Dennis DeSchepper, co-owner, DeSchepper Farm Supply
“The bears and the bulls make money, but the pigs always go broke.”
The way Dennis DeSchepper, co-owner of DeSchepper Farm Supply, sees it, taking on reasonable projects and never overextending is the key to a successful business. He credits this wisdom to a mentor and family friend. “Overpromising leads to unhappy customers,” Dennis says. “We know our limits and always deliver on our word. Our reputation is our business, and we work hard to maintain it.”
Bill Lorrigan, founder and president, Bill Lorrigan Construction Inc.
In the construction industry, where the competition is fierce, skimping on projects and taking the easy way out does little good, aside from providing headaches down the road. Bill Lorrigan, founder and president of Bill Lorrigan Construction Inc., says, “People want to get rich quick, but hard work and good decisions are the only ways to find sustainable success.” After 29 years of successful entrepreneurship, Bill has no magic tricks to disclose, but can vouch for honesty and integrity as the pillars to building a reputable business.
Mark Hovland, general manager, Fessenden Coop Association
“Seek input from customers, employees and industry peers.”
As general manager of Fessenden Coop Association, Mark Hovland knows that being open to feedback is the best way to improve business operations and customer offerings. “Baby boomer tactics are soon on their way out,” he says. “In our industry, speed, space and technology are driving our decisions going forward – which is why we are always seeking new ways to communicate with the next generation.”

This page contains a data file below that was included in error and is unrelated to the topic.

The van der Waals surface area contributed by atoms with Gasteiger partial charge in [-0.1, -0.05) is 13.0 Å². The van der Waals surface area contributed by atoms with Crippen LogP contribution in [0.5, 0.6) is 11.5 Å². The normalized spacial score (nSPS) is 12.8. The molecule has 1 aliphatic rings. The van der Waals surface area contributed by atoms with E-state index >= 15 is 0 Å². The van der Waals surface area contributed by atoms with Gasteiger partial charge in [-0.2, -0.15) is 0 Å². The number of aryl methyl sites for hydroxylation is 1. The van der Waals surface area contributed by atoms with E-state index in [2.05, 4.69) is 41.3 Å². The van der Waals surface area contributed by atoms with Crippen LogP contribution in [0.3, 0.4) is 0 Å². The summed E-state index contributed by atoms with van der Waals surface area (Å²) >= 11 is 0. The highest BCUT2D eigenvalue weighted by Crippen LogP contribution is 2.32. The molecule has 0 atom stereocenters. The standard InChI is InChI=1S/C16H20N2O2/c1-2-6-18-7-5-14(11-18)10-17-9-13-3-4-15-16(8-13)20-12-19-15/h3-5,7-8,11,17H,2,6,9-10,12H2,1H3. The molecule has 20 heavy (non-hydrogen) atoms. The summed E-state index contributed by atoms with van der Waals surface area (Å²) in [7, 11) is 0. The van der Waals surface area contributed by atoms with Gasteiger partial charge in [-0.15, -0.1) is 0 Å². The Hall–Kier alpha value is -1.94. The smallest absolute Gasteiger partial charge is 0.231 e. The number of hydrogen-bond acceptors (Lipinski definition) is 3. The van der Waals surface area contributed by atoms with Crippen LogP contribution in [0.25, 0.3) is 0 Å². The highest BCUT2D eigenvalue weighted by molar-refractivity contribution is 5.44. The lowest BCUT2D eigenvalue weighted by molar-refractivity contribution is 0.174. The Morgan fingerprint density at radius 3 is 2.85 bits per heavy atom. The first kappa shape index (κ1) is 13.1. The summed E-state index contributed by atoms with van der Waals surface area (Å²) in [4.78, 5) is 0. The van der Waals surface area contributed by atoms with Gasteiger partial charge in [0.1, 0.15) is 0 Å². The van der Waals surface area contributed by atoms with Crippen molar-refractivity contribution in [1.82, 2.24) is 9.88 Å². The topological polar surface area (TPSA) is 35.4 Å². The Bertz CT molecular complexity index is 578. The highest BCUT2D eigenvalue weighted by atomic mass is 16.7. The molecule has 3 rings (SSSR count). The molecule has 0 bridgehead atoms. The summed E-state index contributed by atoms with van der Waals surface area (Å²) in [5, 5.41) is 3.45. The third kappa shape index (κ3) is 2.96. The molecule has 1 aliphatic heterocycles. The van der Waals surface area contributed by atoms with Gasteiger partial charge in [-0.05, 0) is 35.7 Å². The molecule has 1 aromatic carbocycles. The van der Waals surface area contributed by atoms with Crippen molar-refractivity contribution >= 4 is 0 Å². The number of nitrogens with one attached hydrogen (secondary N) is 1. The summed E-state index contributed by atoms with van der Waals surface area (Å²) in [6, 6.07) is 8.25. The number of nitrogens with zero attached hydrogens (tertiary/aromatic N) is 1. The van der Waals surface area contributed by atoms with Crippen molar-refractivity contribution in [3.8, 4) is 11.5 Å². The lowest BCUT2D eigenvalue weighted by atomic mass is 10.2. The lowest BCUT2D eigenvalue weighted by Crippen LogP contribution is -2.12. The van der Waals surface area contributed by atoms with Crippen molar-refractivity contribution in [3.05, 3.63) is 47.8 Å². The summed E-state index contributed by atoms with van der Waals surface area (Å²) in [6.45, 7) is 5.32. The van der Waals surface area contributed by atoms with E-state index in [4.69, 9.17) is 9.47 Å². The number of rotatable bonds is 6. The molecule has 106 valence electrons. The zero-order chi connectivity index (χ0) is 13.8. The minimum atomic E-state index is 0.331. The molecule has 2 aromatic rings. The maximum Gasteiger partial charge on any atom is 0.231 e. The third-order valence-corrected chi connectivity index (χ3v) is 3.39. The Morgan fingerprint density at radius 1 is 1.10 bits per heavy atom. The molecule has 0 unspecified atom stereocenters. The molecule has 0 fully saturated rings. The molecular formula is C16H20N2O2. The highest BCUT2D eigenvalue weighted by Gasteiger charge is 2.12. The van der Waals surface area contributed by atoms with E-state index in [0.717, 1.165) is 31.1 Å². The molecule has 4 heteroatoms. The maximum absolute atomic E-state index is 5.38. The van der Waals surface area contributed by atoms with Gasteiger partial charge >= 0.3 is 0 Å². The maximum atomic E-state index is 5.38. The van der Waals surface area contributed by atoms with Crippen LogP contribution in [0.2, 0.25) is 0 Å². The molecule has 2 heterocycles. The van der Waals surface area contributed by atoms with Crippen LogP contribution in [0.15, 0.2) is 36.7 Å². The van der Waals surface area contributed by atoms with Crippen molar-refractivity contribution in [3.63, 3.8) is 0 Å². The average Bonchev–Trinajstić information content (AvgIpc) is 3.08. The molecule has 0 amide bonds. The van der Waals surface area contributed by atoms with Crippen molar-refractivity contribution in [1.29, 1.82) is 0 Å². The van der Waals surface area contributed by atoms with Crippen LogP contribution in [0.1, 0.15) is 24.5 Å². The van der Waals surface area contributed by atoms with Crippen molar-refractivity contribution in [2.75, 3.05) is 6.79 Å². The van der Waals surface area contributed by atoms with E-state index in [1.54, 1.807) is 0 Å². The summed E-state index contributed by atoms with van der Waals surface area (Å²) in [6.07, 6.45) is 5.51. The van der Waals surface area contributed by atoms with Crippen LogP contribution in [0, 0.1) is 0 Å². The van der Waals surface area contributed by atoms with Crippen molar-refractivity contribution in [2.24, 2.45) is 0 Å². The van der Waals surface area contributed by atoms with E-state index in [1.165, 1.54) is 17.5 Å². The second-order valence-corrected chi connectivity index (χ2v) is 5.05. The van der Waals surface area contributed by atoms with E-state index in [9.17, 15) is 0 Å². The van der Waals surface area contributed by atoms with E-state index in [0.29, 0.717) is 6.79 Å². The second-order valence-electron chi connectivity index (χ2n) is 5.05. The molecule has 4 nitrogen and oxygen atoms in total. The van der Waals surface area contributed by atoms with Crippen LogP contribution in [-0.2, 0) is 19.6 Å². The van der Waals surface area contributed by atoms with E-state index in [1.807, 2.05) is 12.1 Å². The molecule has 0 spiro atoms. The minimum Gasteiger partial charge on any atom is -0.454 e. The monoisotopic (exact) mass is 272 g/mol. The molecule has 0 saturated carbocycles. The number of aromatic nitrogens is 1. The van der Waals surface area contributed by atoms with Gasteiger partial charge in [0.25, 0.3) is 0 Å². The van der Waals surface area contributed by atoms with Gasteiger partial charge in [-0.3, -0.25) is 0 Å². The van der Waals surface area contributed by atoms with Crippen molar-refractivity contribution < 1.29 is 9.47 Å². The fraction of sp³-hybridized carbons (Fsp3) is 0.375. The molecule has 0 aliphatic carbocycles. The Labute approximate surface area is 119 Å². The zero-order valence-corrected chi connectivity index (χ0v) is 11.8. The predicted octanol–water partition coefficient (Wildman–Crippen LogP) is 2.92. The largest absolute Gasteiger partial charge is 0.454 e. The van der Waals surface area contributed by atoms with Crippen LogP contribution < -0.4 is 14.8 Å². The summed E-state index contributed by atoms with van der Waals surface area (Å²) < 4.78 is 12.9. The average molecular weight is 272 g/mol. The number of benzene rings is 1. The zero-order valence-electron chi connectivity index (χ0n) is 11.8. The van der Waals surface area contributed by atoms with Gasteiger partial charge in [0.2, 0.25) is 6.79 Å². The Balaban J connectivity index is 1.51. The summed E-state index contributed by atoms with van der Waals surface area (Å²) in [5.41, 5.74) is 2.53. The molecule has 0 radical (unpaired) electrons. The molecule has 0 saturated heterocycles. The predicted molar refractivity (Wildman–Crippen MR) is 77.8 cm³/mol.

Lane Lott, business development manager, Lortscher Animal Nutrition Inc.
Following his grandfather’s advice, Lane Lott, business development manager of Lortscher Animal Nutrition Inc., has been a crucial member of the Lortscher team – helping the company to effectively serve existing markets and establish new ones. The company’s vast and growing geographic footprint has been good for business, but presents challenges and takes diligence to complete jobs correctly and to keep employees accountable. “We believe it’s easier to do things right the first time than to have to do it again,” Lane says. “We have been doing it that way since day one and we are still here. It’s what we live by."
Check out part-two of this blog series, featuring advice from leaders in the food and beverage industry. Want to share your own business advice? Connect with us on social media – Facebook, Twitter, Google+, LinkedIn.